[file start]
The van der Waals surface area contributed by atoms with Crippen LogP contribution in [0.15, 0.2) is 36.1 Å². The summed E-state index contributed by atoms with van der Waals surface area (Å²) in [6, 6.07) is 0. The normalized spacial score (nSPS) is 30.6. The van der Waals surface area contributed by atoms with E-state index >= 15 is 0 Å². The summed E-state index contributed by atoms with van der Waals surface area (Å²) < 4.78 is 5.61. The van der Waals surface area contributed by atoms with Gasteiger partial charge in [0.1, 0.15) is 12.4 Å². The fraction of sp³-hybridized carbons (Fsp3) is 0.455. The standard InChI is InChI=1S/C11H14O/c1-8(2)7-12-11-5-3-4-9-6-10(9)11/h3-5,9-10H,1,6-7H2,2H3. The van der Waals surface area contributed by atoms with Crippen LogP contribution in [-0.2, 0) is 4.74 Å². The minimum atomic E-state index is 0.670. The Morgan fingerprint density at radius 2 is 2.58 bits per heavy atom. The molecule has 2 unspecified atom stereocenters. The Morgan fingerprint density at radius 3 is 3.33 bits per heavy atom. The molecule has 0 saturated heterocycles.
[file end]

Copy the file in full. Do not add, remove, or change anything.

The van der Waals surface area contributed by atoms with Crippen LogP contribution in [0.15, 0.2) is 36.1 Å². The summed E-state index contributed by atoms with van der Waals surface area (Å²) in [6, 6.07) is 0. The normalized spacial score (nSPS) is 30.6. The van der Waals surface area contributed by atoms with E-state index >= 15 is 0 Å². The summed E-state index contributed by atoms with van der Waals surface area (Å²) < 4.78 is 5.61. The van der Waals surface area contributed by atoms with Gasteiger partial charge in [0.1, 0.15) is 12.4 Å². The fraction of sp³-hybridized carbons (Fsp3) is 0.455. The standard InChI is InChI=1S/C11H14O/c1-8(2)7-12-11-5-3-4-9-6-10(9)11/h3-5,9-10H,1,6-7H2,2H3. The van der Waals surface area contributed by atoms with Crippen LogP contribution in [-0.2, 0) is 4.74 Å². The minimum atomic E-state index is 0.670. The Morgan fingerprint density at radius 2 is 2.58 bits per heavy atom. The molecule has 2 unspecified atom stereocenters. The Morgan fingerprint density at radius 3 is 3.33 bits per heavy atom. The molecule has 0 saturated heterocycles.